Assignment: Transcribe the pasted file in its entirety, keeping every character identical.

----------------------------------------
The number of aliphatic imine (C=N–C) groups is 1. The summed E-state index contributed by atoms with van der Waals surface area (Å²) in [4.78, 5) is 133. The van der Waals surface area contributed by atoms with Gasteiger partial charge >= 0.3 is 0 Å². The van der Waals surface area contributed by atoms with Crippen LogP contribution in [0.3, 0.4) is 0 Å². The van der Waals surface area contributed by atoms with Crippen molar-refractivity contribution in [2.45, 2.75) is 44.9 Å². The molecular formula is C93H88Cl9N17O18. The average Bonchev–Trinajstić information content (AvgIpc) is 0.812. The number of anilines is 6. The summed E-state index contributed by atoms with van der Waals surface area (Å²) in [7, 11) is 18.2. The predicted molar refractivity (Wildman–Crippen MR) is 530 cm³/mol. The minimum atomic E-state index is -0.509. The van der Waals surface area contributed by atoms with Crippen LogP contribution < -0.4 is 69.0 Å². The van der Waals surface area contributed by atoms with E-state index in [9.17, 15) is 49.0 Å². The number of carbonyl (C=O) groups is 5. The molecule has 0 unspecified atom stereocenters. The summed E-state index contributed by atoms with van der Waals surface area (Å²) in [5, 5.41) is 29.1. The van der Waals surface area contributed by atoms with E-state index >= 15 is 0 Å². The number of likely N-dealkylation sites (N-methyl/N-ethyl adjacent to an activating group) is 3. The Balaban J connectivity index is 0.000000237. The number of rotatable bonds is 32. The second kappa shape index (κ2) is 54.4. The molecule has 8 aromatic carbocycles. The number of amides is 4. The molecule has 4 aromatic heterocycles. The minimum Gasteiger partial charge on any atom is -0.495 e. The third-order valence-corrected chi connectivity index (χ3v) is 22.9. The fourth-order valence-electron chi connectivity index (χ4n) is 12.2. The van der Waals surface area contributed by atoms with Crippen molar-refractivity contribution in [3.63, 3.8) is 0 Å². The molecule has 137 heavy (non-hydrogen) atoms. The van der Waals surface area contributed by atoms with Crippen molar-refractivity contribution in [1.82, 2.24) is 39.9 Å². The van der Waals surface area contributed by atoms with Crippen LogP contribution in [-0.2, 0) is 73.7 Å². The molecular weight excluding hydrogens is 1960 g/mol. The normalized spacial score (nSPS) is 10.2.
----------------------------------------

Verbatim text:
The number of aliphatic imine (C=N–C) groups is 1. The summed E-state index contributed by atoms with van der Waals surface area (Å²) in [4.78, 5) is 133. The van der Waals surface area contributed by atoms with Gasteiger partial charge >= 0.3 is 0 Å². The van der Waals surface area contributed by atoms with Crippen LogP contribution in [0.3, 0.4) is 0 Å². The van der Waals surface area contributed by atoms with Crippen molar-refractivity contribution in [2.45, 2.75) is 44.9 Å². The molecular formula is C93H88Cl9N17O18. The average Bonchev–Trinajstić information content (AvgIpc) is 0.812. The number of anilines is 6. The summed E-state index contributed by atoms with van der Waals surface area (Å²) in [7, 11) is 18.2. The predicted molar refractivity (Wildman–Crippen MR) is 530 cm³/mol. The minimum atomic E-state index is -0.509. The van der Waals surface area contributed by atoms with Crippen LogP contribution < -0.4 is 69.0 Å². The van der Waals surface area contributed by atoms with E-state index in [9.17, 15) is 49.0 Å². The number of carbonyl (C=O) groups is 5. The molecule has 0 unspecified atom stereocenters. The summed E-state index contributed by atoms with van der Waals surface area (Å²) in [5, 5.41) is 29.1. The van der Waals surface area contributed by atoms with E-state index >= 15 is 0 Å². The number of likely N-dealkylation sites (N-methyl/N-ethyl adjacent to an activating group) is 3. The Balaban J connectivity index is 0.000000237. The number of rotatable bonds is 32. The second kappa shape index (κ2) is 54.4. The molecule has 8 aromatic carbocycles. The number of amides is 4. The molecule has 4 aromatic heterocycles. The minimum Gasteiger partial charge on any atom is -0.495 e. The third-order valence-corrected chi connectivity index (χ3v) is 22.9. The fourth-order valence-electron chi connectivity index (χ4n) is 12.2. The van der Waals surface area contributed by atoms with Crippen molar-refractivity contribution in [3.63, 3.8) is 0 Å². The molecule has 137 heavy (non-hydrogen) atoms. The van der Waals surface area contributed by atoms with Crippen molar-refractivity contribution in [1.82, 2.24) is 39.9 Å². The van der Waals surface area contributed by atoms with Crippen LogP contribution in [-0.2, 0) is 73.7 Å². The molecular weight excluding hydrogens is 1960 g/mol. The normalized spacial score (nSPS) is 10.2.